This thesis examines relations between the French Confederation Generale du Travail (CGT) and the labour movements of other countries in the years leading up to the First World War. The aim of the study is to examine the CGT's policy of internationalism in practice, both in relations with other labour movements and in its membership of the International Secretariat of National Trade Union Centres (between 1900 and 1914). In particular, the relationship between the French and German labour movements is explored in the light of the events of August 1914. This study shows that the relationship was a reflection of the respective positions of the French and German labour movements in the international movement. It also subjects to close scrutiny the assumption, widely made before 1914, that workers had more in common with each other than with the ruling classes of their own country, by analysing the extent of, and the reasons for internationalism and international cooperation in the labour movement. As a study of the International Secretariat of National Trade Union Centres, an organisation about which very little has previously been written, this thesis complements existing work on the international labour movement prior to 1914. It also provides new insights into the French CGT by concentrating on the fundamental areas of internationalism and opposition to war, and offers fresh contributions to the continuing debate on the international labour movement and its response to the outbreak of war.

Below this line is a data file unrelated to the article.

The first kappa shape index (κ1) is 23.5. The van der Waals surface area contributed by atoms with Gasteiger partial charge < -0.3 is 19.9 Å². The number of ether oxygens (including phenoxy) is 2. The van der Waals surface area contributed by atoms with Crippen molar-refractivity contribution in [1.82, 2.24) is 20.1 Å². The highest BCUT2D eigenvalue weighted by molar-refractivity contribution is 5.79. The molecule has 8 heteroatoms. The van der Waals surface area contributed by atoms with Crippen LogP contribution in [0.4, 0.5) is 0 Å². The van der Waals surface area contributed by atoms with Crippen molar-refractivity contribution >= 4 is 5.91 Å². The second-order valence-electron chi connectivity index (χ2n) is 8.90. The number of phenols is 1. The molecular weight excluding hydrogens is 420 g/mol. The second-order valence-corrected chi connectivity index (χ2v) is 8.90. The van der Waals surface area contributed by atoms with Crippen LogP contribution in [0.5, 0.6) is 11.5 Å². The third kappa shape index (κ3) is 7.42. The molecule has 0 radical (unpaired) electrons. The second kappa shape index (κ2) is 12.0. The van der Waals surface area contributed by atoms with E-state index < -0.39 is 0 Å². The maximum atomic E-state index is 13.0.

|Date of Award||Apr 1987|
- French Confederation Generale du Travail
- International Secretariat of National Trade Union Centres
- International Labour Movement